Finally, one must consider the math of evolution (though I promise I won’t make you do that math).


Mutations, even in RNA viruses, are various species of rare. The transcription errors at the heart of those mutations occur at a rate of about 2 per month in SARS-COV-2, which is about half that of Influenza and a quarter that of HIV [22]. However, the more viruses there are out in the world replicating, the more rolls of the proverbial dice there are going to be. That means that a major, uncontrolled viral pandemic that is burning its way through the global population of 8 billion people, replicating millions of times per person it infects, is going to mutate more often than a virus that only infects a handful of people before dying out. That holds true for intentional strategies like “induced herd immunity” strategy, as well as for lax public health measures in general. If it happens slowly, then the “reward” for breaching the existing immunity of the growing population of non-susceptible persons slowly increases, and if they are frequently “challenged” by the virus from coming into contact with it, then those dice keep being rolled (one more reason for vaccinated persons to keep wearing masks and maintaining social distance while the pandemic is still raging).


The Moving Goalposts of Herd Immunity

The math behind herd immunity is fundamentally fairly simple, if you know the R0 of a disease (the average # of people an average person will infect, if taking no precautions whatsoever and assuming total susceptibility in the population) – it is a fractional value of that R0 number. If R0 is 2, then 1/2 of your population needs to be immune to bring R below 1. If R0 is 5, then 4/5 of your population needs to be immune to bring R below 1. If R0 is 10, then 9/10 of your population needs to be immune to bring the R below 1 [19,27,28]. But, within that simplicity, hide some complicating factors. To start with, they are –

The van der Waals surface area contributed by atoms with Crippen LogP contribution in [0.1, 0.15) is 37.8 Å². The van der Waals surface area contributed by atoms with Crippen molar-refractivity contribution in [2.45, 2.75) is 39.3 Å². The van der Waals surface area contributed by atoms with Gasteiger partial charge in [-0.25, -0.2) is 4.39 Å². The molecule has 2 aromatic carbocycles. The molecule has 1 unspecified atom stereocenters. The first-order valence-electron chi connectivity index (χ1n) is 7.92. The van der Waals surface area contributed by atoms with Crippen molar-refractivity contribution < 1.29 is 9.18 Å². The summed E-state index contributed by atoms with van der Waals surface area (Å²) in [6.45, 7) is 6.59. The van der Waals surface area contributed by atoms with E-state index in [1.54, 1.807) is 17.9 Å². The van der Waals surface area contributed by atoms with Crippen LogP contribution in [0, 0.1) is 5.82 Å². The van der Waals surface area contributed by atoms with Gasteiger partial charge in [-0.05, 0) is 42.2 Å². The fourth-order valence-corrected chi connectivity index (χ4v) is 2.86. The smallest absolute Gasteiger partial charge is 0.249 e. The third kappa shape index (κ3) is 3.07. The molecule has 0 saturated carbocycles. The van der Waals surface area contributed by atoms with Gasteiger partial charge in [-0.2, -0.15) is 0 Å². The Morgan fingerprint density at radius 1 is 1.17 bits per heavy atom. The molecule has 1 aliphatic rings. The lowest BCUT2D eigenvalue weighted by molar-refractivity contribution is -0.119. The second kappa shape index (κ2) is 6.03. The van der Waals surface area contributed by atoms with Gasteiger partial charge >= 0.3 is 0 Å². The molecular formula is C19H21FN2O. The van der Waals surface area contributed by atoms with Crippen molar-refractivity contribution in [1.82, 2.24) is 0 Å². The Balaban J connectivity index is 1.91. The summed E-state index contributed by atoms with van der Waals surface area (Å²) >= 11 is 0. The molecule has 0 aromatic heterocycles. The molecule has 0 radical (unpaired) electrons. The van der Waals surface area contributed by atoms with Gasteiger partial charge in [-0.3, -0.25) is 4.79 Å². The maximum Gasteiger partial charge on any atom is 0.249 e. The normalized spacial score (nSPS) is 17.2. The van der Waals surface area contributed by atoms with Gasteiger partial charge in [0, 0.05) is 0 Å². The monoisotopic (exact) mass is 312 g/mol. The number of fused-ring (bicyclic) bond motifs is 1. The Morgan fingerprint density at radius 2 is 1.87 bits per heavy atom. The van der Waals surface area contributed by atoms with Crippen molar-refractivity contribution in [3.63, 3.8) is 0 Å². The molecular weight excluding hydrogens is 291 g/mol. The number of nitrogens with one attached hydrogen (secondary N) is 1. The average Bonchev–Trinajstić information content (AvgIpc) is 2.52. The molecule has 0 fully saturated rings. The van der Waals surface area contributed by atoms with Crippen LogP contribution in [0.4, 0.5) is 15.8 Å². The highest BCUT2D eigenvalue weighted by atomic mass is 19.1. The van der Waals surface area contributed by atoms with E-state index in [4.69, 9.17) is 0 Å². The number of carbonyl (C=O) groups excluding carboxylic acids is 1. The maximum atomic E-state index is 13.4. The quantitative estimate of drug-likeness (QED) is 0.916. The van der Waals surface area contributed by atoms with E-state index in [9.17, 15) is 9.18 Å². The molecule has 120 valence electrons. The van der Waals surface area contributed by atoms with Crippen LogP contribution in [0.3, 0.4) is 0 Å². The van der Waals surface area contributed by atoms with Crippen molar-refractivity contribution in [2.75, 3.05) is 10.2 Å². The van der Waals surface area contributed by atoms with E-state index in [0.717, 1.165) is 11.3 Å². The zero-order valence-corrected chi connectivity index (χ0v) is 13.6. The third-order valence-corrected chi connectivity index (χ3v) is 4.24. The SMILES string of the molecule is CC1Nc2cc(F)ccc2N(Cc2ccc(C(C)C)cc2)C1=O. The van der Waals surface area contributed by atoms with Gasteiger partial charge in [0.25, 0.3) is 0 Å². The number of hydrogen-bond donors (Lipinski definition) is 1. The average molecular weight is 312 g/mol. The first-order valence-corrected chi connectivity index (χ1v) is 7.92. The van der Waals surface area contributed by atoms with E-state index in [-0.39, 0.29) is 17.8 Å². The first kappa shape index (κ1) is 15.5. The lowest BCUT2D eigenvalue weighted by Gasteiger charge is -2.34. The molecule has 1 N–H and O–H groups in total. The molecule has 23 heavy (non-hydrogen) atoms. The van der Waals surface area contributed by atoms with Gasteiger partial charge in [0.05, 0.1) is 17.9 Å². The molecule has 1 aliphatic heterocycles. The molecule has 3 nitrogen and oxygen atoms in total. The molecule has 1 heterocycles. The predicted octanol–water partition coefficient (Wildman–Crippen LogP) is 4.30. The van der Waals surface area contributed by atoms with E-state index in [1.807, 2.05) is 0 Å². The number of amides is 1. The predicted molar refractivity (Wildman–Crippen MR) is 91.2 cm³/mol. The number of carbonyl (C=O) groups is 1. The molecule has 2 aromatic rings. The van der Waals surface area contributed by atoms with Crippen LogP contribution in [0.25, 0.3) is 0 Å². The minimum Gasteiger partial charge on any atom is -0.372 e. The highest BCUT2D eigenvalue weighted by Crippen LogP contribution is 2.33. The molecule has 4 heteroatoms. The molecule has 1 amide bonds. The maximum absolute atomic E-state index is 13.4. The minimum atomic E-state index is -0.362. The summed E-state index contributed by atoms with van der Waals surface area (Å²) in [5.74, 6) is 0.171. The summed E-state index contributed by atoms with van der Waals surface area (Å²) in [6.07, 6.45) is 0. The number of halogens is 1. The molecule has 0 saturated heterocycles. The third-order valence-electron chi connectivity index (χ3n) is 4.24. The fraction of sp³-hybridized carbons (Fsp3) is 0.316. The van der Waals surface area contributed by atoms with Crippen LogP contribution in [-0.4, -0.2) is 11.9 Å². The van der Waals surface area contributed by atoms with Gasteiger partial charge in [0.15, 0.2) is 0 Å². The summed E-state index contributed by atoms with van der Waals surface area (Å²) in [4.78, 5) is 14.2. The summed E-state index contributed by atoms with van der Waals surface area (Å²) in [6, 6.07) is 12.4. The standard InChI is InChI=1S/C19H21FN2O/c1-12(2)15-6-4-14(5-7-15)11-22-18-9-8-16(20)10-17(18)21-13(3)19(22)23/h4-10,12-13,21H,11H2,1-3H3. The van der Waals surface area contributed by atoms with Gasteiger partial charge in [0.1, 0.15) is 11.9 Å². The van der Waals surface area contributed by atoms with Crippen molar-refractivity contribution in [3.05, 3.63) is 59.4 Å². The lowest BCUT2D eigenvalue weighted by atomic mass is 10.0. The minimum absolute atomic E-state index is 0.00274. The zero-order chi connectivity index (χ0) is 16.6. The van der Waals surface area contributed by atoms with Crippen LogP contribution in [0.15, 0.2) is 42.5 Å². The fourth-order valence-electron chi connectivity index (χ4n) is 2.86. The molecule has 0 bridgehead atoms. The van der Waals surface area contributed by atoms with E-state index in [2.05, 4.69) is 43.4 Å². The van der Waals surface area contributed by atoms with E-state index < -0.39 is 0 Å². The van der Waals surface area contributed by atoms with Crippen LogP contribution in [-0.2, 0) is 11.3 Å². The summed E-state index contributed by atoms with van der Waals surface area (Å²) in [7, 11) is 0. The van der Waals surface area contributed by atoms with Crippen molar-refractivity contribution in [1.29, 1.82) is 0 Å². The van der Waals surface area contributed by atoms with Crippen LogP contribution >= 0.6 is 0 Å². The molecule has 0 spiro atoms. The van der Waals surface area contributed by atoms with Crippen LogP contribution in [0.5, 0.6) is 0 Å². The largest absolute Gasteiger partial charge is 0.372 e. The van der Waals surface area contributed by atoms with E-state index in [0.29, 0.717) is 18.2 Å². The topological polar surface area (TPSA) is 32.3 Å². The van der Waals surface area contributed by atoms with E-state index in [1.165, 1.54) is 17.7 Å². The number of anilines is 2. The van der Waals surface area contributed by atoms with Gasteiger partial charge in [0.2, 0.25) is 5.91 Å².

• Are all the immune persons and all the susceptible persons gathering together in their own groups? Then you will need to render some of those susceptible persons immune, or completely surround them with immune persons (while keeping them totally free of infection), in order to extend that blanket protection to them.

  • How effective is your vaccine (or other strategy) at granting immunity? You need to divide your immunity number by that amount, meaning that if your vaccine is 2/3 (67%) effective and you need to render 2/3 of your population immune to bring the R below 1 then you need 2/3 divided by 2/3 = 100% of your population to be vaccinated.[28]

  • How is the R0 of the virus changing as the virus changes? If you start with a virus that has an R0 of 3, and then a mutation causes the R0 to change to 4, and then to 5, then your herd immunity number will climb from 67% to 75% to 80%. As a virus grows more contagious, herd immunity gets harder and harder to reach.

There are many more public health factors that need to be considered in how you respond to a virus, of course, but these are the most relevant for reaching and planning for herd immunity. When considering the variants thus far observed, the third factor is the most immediately relevant, because as they grow more transmissible that is expressed mathematically as a larger R0 value. As that increases, our slow march to herd immunity gets longer and longer.


The up-side of this, though, is that we know those variants exist. If (unlike the D614G mutation and like the Cluster 5 variant) we can successfully stamp the variants out, then we will not have to deal with them. In some cases that seems unlikely or it seems that it is too late (B.1.1.7 has been detected around the globe already, and CAL.20C is being detected in 30%+ of all samples in California right now, and B.1.1.248 has been circulating in Brazil for months), but in others it is still possible. If we act swiftly and surely, if we take precautions that probably seem more draconian than strictly necessary (for instance. Denmark culling nearly their entire domestic mink population)… then it is possible.


But what can *I* do?